REMARKS - This species seems mainly diurnal in activity in Iraq. A large colony located in Jazira near Samarra was observed running about and feeding in the open and in the full sunlight at mid-day. When running fast the tail is often held erect at an angle of ninety degrees to the body, displaying the terminal black tuft, which perhaps serves as a signal to other members of the colony. The burrows were located in sandy hummocks, generally beneath clumps of perennial bushes, but sometimes outlying holes were located in smaller hummocks covered by coarse grasses and other annual herbs. At Amiriya crepuscular activity was observed in another colony. Vesy-Fitzgeral found colonies located in similar situations in Saudi Arabia, were sandy-silty hummocks with bushy vegetation and varied seasonal herbage, especially in wadi beds, provided the most favoured habitat. He observed nocturnal activity there and noted that they will excavate and feed on bulbs of Iris sp. Near Qaisumah Lewis, Lewis and Harrison report it to be one of the commonest rodents, but always found in association with more or less permanent vegetation or with water. Af Rafha there were large supplies of rose hips in association with the colonies. Both nocturnal and diurnal activity was observed in this region and the colonies were very active diggers, the burrow systems constructed with many entrances and often interlacting the root system of the bushes growing on the hummocks. In soft soil the burrows may extend to a depth of more than one and a half meters and radiate for three to four meters, with a tortuous system of cross-connecting burrows, rooms and entrances. Lewis, Lewis and Harrison note that this species is fond of consuming the bitter gourds of the Donkey Melon (Citrullus colocynthis), which are often found partly devoured in the burrows. The nest chamber, usually provided with an escape passage, is situated at the end of a short side passage, and the nest is composed of finely shredded vegetable fibres. At Hufuf jirds of this species were found inhabiting gardens watered by springs; their holes were in the base of mud walls surrounding lucerne fields, on the young leaves and shoots of which they were feeding, doing a lot of damage to the crop, a strip of which along the walls was bitten short in a manner resembling the depradations of rabbits in English cornfields. Cheesman remarked on their contests, so that few were unmutilated and some were stumps. At Jabrin, the pallid desert form M. l. arimalius was found feeding exclusively on Gadha bushes. The colonies were diurnal, except during the hottest hours about noon. Cheesman noted their intuitive shyness, the least movement causing a stampede for the security of the burrows, were the animals would remain, uttering a warning note resembling a ticking sound, like two sticks being knocked together, so long as suspicion of danger remained. No jird would emerge while this noise continued. This phenomenon does not seem to have been reported in the northern races. In Iran Lay reported this species living amicably with Rhombomys opimus and one adult M. libycus was actually found in the same nest chamber as an adult female Rhombomys with suckling young. Information on reproduction in the wild in this region is rather scanty; Lay noted a pregnant females with four embryos in Iran on October 26th; three parts grown juveniles were trapped in numbers in March in Saudi Arabia, while Harrison excavated an adult with tree half-grown young from a burrow in Iraq in mid-January. Atallah studied a population at El Jafr, Jordan, and concluded that the breeding season there may end from late May to mid-June, since none of the adults obtained were in breeding condition, but half the animals collected were in breeding condition, but half grown and subadult animals were obtained near Palmyra, Syria, by the author at the end of April. One very young animal, only 154 mm in total length was collected there while active in the desert at night. Another half grown animals was obtained by the author in Jazira, Iraq, at the end of January, and a very young M. l. arimalius was obtained at Jabrin on February 23rd These limited data suggest that reproduction is most active during the winter and spring, but further studies may well reveal that it occurs in fact to some extent throughout the year.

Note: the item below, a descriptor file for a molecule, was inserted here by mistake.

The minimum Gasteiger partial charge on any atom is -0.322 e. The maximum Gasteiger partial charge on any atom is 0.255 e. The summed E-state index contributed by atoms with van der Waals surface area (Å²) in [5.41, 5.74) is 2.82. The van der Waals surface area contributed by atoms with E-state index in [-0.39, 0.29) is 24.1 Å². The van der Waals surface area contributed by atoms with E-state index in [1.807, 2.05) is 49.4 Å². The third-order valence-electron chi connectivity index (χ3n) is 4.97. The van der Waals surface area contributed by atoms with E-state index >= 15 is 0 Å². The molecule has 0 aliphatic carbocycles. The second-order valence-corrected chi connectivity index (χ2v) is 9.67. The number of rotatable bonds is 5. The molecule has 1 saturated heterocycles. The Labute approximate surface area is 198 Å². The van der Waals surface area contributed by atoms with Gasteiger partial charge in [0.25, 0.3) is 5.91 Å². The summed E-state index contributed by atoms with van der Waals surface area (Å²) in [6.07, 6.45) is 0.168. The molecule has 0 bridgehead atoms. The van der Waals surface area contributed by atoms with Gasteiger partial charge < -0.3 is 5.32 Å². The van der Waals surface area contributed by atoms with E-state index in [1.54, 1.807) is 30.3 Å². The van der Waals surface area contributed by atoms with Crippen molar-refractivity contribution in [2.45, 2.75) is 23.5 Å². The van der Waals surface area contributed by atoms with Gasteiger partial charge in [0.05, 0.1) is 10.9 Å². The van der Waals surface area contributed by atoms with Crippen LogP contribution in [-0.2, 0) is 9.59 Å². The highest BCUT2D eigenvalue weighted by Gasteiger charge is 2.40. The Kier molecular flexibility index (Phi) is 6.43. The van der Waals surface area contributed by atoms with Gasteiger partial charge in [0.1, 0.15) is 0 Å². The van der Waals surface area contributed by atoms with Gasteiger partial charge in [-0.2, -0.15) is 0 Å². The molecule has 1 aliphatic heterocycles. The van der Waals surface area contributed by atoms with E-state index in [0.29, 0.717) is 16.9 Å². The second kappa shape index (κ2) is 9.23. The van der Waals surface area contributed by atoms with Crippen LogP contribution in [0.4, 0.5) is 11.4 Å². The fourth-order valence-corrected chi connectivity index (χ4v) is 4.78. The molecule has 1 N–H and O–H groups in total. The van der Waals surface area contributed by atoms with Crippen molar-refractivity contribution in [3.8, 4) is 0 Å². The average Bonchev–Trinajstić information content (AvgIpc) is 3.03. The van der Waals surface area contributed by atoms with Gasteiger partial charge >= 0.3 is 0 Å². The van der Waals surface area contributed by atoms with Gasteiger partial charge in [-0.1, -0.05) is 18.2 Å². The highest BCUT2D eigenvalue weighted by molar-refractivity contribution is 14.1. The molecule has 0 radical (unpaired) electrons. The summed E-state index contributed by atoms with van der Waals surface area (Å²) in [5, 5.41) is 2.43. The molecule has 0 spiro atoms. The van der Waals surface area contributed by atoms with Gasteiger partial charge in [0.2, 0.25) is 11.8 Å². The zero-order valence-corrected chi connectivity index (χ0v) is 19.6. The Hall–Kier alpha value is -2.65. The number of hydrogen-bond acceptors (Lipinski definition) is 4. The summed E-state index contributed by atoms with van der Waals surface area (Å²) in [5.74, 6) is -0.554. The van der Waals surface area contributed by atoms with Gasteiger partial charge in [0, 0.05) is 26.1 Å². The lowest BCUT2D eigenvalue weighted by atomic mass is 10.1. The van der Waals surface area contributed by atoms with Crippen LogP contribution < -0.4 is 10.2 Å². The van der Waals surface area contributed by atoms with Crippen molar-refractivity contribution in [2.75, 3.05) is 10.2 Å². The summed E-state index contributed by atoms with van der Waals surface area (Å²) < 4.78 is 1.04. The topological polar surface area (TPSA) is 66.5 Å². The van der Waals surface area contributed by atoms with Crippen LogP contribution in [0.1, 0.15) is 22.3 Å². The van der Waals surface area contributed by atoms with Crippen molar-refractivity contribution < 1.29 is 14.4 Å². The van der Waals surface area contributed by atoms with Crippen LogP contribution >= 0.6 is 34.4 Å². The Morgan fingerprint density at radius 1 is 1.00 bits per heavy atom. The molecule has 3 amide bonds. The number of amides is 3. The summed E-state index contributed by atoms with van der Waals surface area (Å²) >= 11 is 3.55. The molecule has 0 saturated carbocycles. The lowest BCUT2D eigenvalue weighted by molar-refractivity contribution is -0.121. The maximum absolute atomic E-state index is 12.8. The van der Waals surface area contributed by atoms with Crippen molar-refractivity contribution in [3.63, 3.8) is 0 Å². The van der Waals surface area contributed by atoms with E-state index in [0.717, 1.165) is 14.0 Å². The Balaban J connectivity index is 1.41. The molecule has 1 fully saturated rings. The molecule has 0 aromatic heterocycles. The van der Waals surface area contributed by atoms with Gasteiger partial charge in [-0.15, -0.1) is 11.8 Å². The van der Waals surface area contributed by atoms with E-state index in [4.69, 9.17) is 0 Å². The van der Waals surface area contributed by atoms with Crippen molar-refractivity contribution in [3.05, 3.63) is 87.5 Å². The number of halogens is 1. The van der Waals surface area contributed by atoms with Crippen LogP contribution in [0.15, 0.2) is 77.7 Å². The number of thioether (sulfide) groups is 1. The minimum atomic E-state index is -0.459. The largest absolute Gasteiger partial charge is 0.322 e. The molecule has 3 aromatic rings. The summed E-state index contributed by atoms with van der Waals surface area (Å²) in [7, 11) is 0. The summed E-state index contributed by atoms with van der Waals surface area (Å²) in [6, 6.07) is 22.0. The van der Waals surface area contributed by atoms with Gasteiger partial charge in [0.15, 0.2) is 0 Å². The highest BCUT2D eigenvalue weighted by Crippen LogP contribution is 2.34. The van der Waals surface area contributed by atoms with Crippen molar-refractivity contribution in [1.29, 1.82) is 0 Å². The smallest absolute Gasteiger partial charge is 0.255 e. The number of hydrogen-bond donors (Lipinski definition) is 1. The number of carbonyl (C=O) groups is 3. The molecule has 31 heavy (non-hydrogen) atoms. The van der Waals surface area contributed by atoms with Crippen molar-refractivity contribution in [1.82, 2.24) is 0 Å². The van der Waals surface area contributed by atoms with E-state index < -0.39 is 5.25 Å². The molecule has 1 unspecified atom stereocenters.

MERIONES LIBYCUS IN PAKISTAN

SIZE - Head and body: 133 mm (115-168) tail: 137 mm (125-162 mm) hind foot: 35 mm (17-22 mm) ear length: 18 mm (17-22 mm)